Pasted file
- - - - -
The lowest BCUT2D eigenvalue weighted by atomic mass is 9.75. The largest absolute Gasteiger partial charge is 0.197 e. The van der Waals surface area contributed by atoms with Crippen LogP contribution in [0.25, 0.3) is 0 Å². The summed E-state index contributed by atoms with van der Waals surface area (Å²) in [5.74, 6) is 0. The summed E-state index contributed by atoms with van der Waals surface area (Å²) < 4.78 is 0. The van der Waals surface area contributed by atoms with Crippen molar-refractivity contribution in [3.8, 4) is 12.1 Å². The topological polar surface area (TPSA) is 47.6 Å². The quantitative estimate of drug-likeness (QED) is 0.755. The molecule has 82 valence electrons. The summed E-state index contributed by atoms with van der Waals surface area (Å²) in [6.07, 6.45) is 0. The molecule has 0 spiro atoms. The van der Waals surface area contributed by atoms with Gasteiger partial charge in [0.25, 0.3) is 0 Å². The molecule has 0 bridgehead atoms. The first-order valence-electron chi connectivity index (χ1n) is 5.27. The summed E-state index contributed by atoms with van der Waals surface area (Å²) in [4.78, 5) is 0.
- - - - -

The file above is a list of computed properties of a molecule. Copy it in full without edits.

The lowest BCUT2D eigenvalue weighted by atomic mass is 9.75. The largest absolute Gasteiger partial charge is 0.197 e. The van der Waals surface area contributed by atoms with Crippen LogP contribution in [0.25, 0.3) is 0 Å². The summed E-state index contributed by atoms with van der Waals surface area (Å²) in [5.74, 6) is 0. The summed E-state index contributed by atoms with van der Waals surface area (Å²) < 4.78 is 0. The van der Waals surface area contributed by atoms with Crippen molar-refractivity contribution in [3.8, 4) is 12.1 Å². The topological polar surface area (TPSA) is 47.6 Å². The quantitative estimate of drug-likeness (QED) is 0.755. The molecule has 82 valence electrons. The summed E-state index contributed by atoms with van der Waals surface area (Å²) in [6.07, 6.45) is 0. The molecule has 0 spiro atoms. The van der Waals surface area contributed by atoms with Gasteiger partial charge in [0.25, 0.3) is 0 Å². The molecule has 0 bridgehead atoms. The first-order valence-electron chi connectivity index (χ1n) is 5.27. The summed E-state index contributed by atoms with van der Waals surface area (Å²) in [4.78, 5) is 0.